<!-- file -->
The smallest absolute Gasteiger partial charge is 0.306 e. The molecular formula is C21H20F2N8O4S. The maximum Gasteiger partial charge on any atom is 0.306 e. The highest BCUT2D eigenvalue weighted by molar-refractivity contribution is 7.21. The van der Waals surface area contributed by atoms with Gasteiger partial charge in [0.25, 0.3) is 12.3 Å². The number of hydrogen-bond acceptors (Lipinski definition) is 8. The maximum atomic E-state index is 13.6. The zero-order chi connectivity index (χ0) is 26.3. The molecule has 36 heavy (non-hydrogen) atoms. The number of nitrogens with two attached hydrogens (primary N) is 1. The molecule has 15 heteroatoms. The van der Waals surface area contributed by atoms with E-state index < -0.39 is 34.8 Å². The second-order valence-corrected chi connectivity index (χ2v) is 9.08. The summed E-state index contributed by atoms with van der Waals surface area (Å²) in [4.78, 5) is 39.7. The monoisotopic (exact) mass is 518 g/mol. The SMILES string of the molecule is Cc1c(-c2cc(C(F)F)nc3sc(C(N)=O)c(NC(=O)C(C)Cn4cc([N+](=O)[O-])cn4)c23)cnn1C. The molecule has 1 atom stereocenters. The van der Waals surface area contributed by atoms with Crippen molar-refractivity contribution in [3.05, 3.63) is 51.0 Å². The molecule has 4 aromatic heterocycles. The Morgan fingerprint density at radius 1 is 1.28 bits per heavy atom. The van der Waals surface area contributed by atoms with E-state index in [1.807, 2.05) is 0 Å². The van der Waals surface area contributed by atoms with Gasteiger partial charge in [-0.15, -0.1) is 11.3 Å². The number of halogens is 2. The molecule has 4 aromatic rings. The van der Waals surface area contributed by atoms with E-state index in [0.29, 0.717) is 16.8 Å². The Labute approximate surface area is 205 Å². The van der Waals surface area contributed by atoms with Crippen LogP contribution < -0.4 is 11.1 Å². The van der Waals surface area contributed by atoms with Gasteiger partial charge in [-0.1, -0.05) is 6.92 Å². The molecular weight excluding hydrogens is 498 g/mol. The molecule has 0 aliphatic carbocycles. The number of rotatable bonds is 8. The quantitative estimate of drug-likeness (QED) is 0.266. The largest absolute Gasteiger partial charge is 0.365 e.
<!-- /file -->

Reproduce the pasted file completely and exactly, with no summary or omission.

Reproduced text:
The smallest absolute Gasteiger partial charge is 0.306 e. The molecular formula is C21H20F2N8O4S. The maximum Gasteiger partial charge on any atom is 0.306 e. The highest BCUT2D eigenvalue weighted by molar-refractivity contribution is 7.21. The van der Waals surface area contributed by atoms with Gasteiger partial charge in [0.25, 0.3) is 12.3 Å². The number of hydrogen-bond acceptors (Lipinski definition) is 8. The maximum atomic E-state index is 13.6. The zero-order chi connectivity index (χ0) is 26.3. The molecule has 36 heavy (non-hydrogen) atoms. The number of nitrogens with two attached hydrogens (primary N) is 1. The molecule has 15 heteroatoms. The van der Waals surface area contributed by atoms with E-state index < -0.39 is 34.8 Å². The second-order valence-corrected chi connectivity index (χ2v) is 9.08. The summed E-state index contributed by atoms with van der Waals surface area (Å²) in [4.78, 5) is 39.7. The monoisotopic (exact) mass is 518 g/mol. The SMILES string of the molecule is Cc1c(-c2cc(C(F)F)nc3sc(C(N)=O)c(NC(=O)C(C)Cn4cc([N+](=O)[O-])cn4)c23)cnn1C. The molecule has 1 atom stereocenters. The van der Waals surface area contributed by atoms with Crippen molar-refractivity contribution in [3.05, 3.63) is 51.0 Å². The molecule has 4 aromatic heterocycles. The Morgan fingerprint density at radius 1 is 1.28 bits per heavy atom. The van der Waals surface area contributed by atoms with E-state index in [1.807, 2.05) is 0 Å². The van der Waals surface area contributed by atoms with Gasteiger partial charge in [-0.15, -0.1) is 11.3 Å². The number of halogens is 2. The molecule has 4 aromatic rings. The van der Waals surface area contributed by atoms with E-state index in [0.29, 0.717) is 16.8 Å². The Labute approximate surface area is 205 Å². The van der Waals surface area contributed by atoms with Crippen LogP contribution < -0.4 is 11.1 Å². The van der Waals surface area contributed by atoms with Gasteiger partial charge in [-0.1, -0.05) is 6.92 Å². The molecular weight excluding hydrogens is 498 g/mol. The molecule has 0 aliphatic carbocycles. The number of rotatable bonds is 8. The quantitative estimate of drug-likeness (QED) is 0.266. The largest absolute Gasteiger partial charge is 0.365 e.